Comcast defends $45B Time Warner merger

Comcast is making the case this week for regulators to approve its proposed $45 billion merger with Time Warner Cable.

In meetings with the Federal Communications Commission (FCC), Comcast Executive Vice President David Cohen and others from the company pushed back on critics’ claims that the merger would hurt competition, according to new filings at the agency.

Comcast challenged on a common criticism that the merger would allow it too much power in the Internet and cable markets.

Online video company Netflix has been vocal in opposing the proposed merger, espressing concerns that Comcast's increased market share for Internet service would mean the cable giant would have more power to charge websites for better access to users.

Earlier this year, Netflix and Comcast reached an agreement through which Netflix can directly connect to Comcast's servers in the hopes of boosting the streaming experience for users. While Comcast said the deal benefits both companies, Netflix CEO Reed Hastings publicly bashed the agreement, saying Netflix is being forced to pay an "arbitrary tax."

In the meetings at the FCC, Comcast repeated its commitment to the agency's largely defunct net neutrality rules — a condiction of Comcast's merger with NBCUniversal in 2011 — and said the merger would not harm broadband competition.

Comcast would control 35.5 percent of the market for wired Internet service if the merger were approved, the company said, citing 2013 data from the FCC.

Regardless, “the focus on national broadband share is misguided,” and the agency should be looking at competition among Internet providers in each market, Comcast said.

“Broadband competition depends on the choices available to each household at the local level,” the company wrote, repeating its frequent defense that Comcast and Time Warner Cable do not currently compete in any markets, meaning no consumer would lose an option for wired Internet service if the deal is approved.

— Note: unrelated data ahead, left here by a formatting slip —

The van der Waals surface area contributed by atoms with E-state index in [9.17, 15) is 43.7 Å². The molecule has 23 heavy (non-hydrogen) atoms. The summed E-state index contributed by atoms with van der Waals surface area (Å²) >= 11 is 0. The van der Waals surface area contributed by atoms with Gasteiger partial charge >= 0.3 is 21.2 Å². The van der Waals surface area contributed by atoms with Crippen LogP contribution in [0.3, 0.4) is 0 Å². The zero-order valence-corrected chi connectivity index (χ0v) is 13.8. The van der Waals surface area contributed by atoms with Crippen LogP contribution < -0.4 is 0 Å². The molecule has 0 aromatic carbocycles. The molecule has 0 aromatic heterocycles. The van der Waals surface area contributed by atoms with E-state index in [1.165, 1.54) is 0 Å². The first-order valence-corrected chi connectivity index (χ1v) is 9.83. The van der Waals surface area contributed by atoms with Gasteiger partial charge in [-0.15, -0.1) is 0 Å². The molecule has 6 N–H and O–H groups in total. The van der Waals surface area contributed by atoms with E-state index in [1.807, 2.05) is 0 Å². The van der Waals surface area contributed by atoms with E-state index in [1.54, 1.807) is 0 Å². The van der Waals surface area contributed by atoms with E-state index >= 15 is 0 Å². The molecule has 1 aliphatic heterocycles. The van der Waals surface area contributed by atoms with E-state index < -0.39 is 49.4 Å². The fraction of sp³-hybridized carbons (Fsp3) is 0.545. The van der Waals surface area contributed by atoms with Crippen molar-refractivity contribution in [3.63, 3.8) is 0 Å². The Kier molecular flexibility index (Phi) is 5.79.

In the cable market, Comcast has committed to selling off cable systems in certain places to remain below a now-defunct 30 percent market cap set by the FCC.

In another effort to combat concerns that Comcast could use its resulting cable market share to strong-arm video programmers, especially small companies, Comcast pointed to the “significant bargaining leverage” video programmers currently have, as well as Comcast’s “stellar record” of providing a range of video content.

“Comcast strives to offer a wide variety of compelling content for our customers in various packages and at various price points, while also balancing financial costs, opportunity costs, consumer demand, and available bandwidth, among other considerations,” the company wrote.

Comcast urged FCC officials to evaluate the specifics of the proposed deal, not critics’ concerns about broad industry consolidation.

“While some commenting parties will likely raise concerns regarding industry consolidation generally, the Commission’s review of license-transfer proceedings should focus on transaction-specific issues and on protecting competition, not competitors,” the company said.